An aerial view of the Mui Ca Mau (Ca Mau Cape) National Park (Photo: VNA)

Ca Mau (VNA) – Visitors to the Cape of Ca Mau nowadays are attracted to not only its cultural and historical values but also community-based eco-tourism that is growing more and more strongly.

Flourishing eco-tourism

With abundant natural resources, the southernmost province of Ca Mau considers developing green tourism, conserving biodiversity and encouraging residents’ responsible engagement as the key to sustainably develop the tourism industry.

There are 14 community-based eco-tourism sites across Ca Mau at present. Most of them are located in Ngoc Hien, Tran Van Thoi and Thoi Binh districts and Ca Mau city, according to the division for tourism management at the provincial Department of Culture, Sports and Tourism.

The strong development of community-based eco-tourism has helped create jobs for local people and improve their income while facilitating their participation in forest protection.

One of the outstanding eco-tourism sites is owned by Nguyen Van Nhuan, also called Tu Nhuan, in Con Mui hamlet of Dat Mui commune, Ngoc Hien district. It took shape in 2014 thanks to the initial support of the Swedish International Development Cooperation Agency (SIDA).

The site covers 9.1 hectares of submerged forest which is also combined with aquatic farming. Here, tourists can relax in stilt houses above water, visit the mangrove forest and enjoy the typical fresh seafood of the submerged forest ecosystem.

Honey of the U Minh Ha cajuput forest is a famous and precious delicacy that Mother Nature has awarded Ca Mau province (Photo: VNA)

Additionally, travellers can also sail into shrimp farms, experience fishing or try catching “ba khia” (red crab), “vop” (clam), “oc len” (mud creeper) and “so huyet” (blood cockle). Particularly, through cross-forest tours, they will have a chance to visit alluvial grounds, primeval forests or watch the animals residing under forest canopies.

Nhuan said taking part in community-based tourism, he is always aware of the necessity to protect forests and the environment. In the 9.1-hectare tourism site, he has ensured that 60 percent of the area is for forest and the remaining 40 percent is for aquaculture as in line with regulations.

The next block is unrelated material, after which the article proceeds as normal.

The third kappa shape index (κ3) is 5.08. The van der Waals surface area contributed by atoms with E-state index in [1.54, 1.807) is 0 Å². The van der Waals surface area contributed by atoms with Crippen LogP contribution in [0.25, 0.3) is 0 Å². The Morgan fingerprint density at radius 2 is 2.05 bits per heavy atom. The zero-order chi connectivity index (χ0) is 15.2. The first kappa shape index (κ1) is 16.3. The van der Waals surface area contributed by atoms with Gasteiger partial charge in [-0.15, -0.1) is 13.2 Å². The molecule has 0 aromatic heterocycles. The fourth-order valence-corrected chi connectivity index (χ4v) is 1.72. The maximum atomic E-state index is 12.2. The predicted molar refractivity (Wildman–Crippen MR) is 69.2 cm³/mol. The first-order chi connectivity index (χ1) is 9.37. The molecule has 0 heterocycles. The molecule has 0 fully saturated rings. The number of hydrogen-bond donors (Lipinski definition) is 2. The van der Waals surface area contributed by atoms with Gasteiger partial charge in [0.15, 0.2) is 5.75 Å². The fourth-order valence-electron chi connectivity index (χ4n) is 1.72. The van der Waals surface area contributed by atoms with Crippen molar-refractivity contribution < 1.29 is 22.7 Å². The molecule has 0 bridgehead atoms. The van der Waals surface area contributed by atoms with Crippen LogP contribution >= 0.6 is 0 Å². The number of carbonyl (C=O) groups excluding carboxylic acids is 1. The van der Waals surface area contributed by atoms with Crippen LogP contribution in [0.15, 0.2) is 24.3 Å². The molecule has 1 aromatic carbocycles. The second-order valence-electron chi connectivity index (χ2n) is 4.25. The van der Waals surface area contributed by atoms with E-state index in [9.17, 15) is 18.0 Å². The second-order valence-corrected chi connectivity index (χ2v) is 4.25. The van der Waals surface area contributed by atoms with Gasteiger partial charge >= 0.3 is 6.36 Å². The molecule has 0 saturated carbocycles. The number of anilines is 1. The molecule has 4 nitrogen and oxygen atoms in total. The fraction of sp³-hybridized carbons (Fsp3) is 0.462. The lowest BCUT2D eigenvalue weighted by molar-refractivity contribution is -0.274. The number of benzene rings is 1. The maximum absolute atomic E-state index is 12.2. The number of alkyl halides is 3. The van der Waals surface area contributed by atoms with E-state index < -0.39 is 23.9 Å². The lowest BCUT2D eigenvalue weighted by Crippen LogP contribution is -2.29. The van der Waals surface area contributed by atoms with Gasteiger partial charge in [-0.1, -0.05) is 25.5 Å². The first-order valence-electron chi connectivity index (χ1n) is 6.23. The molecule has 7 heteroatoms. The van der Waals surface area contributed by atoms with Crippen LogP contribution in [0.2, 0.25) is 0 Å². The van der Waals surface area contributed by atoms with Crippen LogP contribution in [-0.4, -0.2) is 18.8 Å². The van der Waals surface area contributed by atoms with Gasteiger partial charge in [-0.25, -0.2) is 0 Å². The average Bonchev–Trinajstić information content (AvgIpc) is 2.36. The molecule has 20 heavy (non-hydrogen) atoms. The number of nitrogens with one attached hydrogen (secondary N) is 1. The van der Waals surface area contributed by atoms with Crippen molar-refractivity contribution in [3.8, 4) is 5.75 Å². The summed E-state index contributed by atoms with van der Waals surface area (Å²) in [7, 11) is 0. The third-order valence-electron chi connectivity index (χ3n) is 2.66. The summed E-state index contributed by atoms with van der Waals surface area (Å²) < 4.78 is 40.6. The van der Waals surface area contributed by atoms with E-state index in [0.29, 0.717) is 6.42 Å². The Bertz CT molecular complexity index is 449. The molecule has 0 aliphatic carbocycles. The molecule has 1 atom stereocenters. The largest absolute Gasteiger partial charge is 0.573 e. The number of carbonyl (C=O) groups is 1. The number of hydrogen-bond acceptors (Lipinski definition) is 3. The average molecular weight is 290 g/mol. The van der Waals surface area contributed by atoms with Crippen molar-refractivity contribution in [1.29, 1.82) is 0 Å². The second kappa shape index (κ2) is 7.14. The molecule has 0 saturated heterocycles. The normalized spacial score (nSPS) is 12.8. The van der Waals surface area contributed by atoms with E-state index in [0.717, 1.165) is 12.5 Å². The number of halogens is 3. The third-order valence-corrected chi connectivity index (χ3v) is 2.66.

He and his family’s members understand that protecting forests is also to ensure a stable livelihood. Therefore, all tourism activities must not have negative impact on the environment, he said, noting that his family also often ask visitors not to drop litter but protect the environment.

A planted forest in Ca Mau (Photo: VNA)

Engaging locals in tourism

Vice Chairman of the provincial People’s Committee Tran Hong Quan said eco-tourism and community-based tourism are the main types of tourism to create breakthroughs in the industry in Ca Mau.

On the basis of the Prime Minister-approved general plan on the Ca Mau Cape national tourism area until 2030 and the programme for developing local tourism in the 2005 – 2010 period, with a vision to 2020, the province has been working to conserve and develop eco-tourism areas in the Cape of Ca Mau and the U Minh Ha National Park, while also boosting travel in Hon Khoai Island, Hon Da Bac Island and the alluvial ground of Khai Long, he noted.

It is promoting experience tourism at community-based sites, along with stepping up communications to raise public awareness of conserving biodiversity, protecting natural resources and upholding local cultural identity, the official added.

A submerged forest in Ca Mau (Photo: VNA)

With regard to cross-forest tours in the Mui Ca Mau (Ca Mau Cape) National Park, the Dat Mui tourism area’s management board said tours of submerged forests and alluvial grounds are being organised to offer holidaymakers more experiences and help improve both visitors and locals’ awareness of natural resource protection.

Talking about facilitating green tourism and encouraging the community’s participation, Director of the provincial Department of Culture, Sports and Tourism Tran Hieu Hung affirmed for Ca Mau, tourism resources are priceless assets that must be conserved and brought into play sustainably. He noted the province’s tourism development strategy takes into account the local culture and community so that people understand protecting forests is for their own sake, and if forests are lost, consequences will be unpredictable.

While developing tourism products, especially eco- and community-based ones, authorities and travel businesses always pay attention to creating livelihoods for local residents. When opening cross-forest tours, they have assisted the households which are unable to fish offshore amid inshore fishing restriction to supply suitable tourism services, Hung said./.

VNA